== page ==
Whether you’re a US national or an international student, the US grad school admissions process can be difficult to get to grips with. But of course, all the effort you put in will pay off once you get your place at the grad school of your dreams! Follow our step by step guide to navigating the US grad school admissions cycle…
1. Start early and check deadlines.
Obviously applications to graduate schools can take up a lot of time. From achieving high scores in your standardized tests to submitting your transcripts and obtaining letters of recommendation from your professors, there’ll be quite a few hoops to jump through. So start early, and outline a list of all the documentation that you will need to provide, noting down any important deadlines – including those for scholarship applications. It might be worth annotating a calendar or setting up reminders on your phone to help you remember the host of deadlines that you will have to respect.
2. Figure out funding.
What are the tuition fees for each course you are applying to? What budget does the university recommend for living expenses? Which scholarships would you be eligible to apply for? Will you (realistically) have time for a part-time job alongside your studies? Are there opportunities to apply for a graduate assistantship? Are you prepared to take out a loan?
You’ll also need to take account of individual application fees, which can average between US$50 and US$100, as well as fees for standardized exams such as the GRE. Prepare a budget noting down all the costs involved in your application, the amount you would need in order to attend, and the funds available to you from various sources. Keep this updated regularly throughout the process.
3. Book your standardized tests.
Find out what standardized tests you need to take. Most US universities ask graduate applicants to submit GRE® General Test scores, while some departments might ask for your scores in the GRE Subject Test. When booking your test date, make sure you allow enough time for your papers to be marked and scores sent to each grad school within the deadline. You may also want to allow time to re-sit the test if unhappy with your score.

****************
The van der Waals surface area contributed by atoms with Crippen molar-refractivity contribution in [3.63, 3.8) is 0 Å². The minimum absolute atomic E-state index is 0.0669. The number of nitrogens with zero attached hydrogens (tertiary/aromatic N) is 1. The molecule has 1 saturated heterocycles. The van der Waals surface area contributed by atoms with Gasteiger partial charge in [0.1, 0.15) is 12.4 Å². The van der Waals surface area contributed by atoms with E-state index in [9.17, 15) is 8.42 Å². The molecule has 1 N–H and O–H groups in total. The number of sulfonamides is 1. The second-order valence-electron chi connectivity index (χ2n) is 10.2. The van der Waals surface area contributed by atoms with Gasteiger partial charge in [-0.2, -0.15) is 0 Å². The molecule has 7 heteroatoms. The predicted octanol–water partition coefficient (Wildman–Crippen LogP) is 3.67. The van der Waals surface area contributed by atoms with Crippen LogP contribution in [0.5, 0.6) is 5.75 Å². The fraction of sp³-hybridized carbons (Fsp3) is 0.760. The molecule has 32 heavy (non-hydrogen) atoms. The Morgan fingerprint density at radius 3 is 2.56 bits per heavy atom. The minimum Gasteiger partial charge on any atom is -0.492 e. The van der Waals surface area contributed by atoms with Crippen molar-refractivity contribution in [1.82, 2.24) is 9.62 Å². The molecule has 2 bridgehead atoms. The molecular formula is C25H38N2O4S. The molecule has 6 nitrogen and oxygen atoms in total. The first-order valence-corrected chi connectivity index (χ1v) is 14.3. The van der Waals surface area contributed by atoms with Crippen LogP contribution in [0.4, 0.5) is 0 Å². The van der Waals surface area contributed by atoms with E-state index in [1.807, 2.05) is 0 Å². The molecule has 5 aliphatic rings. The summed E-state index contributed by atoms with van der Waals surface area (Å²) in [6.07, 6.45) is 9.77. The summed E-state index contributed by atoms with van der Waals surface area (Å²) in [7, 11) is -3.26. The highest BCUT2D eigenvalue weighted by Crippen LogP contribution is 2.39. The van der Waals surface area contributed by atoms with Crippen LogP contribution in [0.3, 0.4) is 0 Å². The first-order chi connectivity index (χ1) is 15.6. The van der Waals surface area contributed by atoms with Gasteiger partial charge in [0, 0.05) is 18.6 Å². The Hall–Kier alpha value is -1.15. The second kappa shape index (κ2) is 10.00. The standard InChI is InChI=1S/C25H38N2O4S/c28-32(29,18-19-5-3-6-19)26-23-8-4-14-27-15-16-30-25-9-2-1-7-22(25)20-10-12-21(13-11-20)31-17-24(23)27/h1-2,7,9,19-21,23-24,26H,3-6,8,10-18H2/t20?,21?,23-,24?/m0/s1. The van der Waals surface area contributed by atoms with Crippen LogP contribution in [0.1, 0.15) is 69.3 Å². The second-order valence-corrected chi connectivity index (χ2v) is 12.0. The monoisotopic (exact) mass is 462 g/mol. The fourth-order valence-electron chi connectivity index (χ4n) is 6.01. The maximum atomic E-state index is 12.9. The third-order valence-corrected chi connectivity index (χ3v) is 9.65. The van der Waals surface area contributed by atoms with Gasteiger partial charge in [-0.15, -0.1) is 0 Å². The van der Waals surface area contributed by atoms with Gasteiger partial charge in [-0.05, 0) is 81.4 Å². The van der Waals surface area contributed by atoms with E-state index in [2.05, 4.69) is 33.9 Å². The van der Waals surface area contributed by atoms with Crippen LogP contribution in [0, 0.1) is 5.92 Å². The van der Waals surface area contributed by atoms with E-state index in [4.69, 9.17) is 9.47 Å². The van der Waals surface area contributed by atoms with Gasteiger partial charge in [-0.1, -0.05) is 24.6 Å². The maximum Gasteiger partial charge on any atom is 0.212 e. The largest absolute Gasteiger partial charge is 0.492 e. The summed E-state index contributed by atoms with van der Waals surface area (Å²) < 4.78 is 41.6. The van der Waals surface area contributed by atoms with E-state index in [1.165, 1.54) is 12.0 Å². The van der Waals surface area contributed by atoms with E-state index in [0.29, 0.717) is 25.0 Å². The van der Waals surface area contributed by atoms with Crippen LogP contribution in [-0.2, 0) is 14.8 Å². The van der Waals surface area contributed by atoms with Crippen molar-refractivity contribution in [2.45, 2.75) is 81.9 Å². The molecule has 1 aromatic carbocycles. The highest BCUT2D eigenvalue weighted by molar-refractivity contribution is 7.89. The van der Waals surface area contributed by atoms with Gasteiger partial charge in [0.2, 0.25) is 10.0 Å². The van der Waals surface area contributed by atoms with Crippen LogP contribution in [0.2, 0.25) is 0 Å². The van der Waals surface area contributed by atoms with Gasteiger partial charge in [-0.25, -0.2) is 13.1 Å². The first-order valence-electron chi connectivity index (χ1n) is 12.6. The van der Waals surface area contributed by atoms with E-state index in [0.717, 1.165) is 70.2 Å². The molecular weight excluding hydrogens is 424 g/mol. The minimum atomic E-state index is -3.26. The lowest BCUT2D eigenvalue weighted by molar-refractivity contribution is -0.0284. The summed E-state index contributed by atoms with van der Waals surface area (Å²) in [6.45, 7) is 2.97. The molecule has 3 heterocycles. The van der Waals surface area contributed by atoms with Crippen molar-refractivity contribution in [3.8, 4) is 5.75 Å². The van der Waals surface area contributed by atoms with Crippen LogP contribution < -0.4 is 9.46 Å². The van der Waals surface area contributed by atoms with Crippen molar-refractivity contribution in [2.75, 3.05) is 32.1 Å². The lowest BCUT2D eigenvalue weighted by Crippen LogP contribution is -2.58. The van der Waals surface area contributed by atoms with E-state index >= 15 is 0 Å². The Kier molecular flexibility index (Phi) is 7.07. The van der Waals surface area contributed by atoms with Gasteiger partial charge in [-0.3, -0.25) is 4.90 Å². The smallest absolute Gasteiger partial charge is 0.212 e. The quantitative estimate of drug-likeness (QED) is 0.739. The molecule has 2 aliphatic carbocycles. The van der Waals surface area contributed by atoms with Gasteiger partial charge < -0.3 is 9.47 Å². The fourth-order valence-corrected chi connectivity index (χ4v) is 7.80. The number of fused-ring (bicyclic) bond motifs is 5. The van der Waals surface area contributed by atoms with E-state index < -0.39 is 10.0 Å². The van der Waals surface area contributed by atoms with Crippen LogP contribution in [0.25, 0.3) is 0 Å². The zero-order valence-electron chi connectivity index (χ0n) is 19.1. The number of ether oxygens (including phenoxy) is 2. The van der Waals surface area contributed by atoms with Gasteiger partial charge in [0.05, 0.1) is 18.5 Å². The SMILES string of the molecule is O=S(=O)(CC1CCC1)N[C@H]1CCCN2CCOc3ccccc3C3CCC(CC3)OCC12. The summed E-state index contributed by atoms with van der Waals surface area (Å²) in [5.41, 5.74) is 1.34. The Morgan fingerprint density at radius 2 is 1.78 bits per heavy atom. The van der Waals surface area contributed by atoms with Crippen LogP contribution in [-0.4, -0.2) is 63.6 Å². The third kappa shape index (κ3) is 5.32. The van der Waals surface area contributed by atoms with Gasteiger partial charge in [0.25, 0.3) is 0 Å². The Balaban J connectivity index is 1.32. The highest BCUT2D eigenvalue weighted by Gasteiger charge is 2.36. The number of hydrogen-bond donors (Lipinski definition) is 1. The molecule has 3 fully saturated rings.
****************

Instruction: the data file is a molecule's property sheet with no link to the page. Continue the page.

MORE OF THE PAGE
If you’re an international applicant, you may also be asked to submit scores in a test of English language proficiency, such as the TOEFL or IELTS.
4. Prepare for the GRE.
The amount of time you should allocate to preparing for your GRE test will largely depend on your test-taking confidence and familiarity with the exam, but keep in mind that the GRE is, as most standardized tests tend to be, an acquired skill. Examiners will look for specific things in your answers, and other test-takers will be familiar with strategies to save time during the exam and score extra points. Set aside time to review past papers and marking rubrics, and invest in some preparatory resources. If you’re keen to keep costs down, there are many cheaper second-hand editions of GRE prep textbooks available through online stores like Amazon and eBay, as well as free online resources such as QS Leap.
5. Perfect your personal statement.
Without a strong personal statement outlining your motivations, qualifications and research proposal, you will stand little chance of getting into graduate school in the US. Write and re-write your essay, enlisting the help of your classmates, professors, friends and family. Your essay should sum up your academic achievements, intentions and suitability for the course – and it should be 100% error-free. Don’t underestimate the negative impact of even just few small typos!
6. Ask for references.
Ask for references from professors with whom you have a good rapport at least two months before the deadline. First, ask your potential referees whether they would feel comfortable recommending you. If they accept, thank them and give them a rundown of the process and the deadline. If possible, schedule an appointment with each professor to explain your motivations for attending graduate school, as well as your intended research project. Make sure your references comply with the guidelines set by your chosen grad school; your referees may need to submit a formal letter, or complete an online form.
7. Apply for a student visa.
If you’re an international student, start your student visa application as soon as you’ve been offered and accepted a place at a US grad school. To apply, complete the online application form and upload your photo, and schedule an interview with the US embassy or consulate in your country.
Be prepared to pay an application fee of about US$160 and provide a photocopy of your passport; a form I-20 supplied by your university; the confirmation page on your form DS-160; evidence of your intent to leave the US once your studies are completed; evidence of necessary funds in your bank account to pay for your studies; and evidence of your academic preparation for the course, such as your standardized test scores, transcript and diplomas.
Still choosing a grad school?
For more advice on this topic, you might be interested in reading our complete guide on How to Apply to Grad School, available to download for free. You can also meet leading grad schools from across the US and beyond at the QS World Grad School Tour – coming soon to a city near you. This is a chance to meet representatives of graduate schools in person, attend free seminars, get personal answers to your questions, and apply for exclusive graduate scholarships.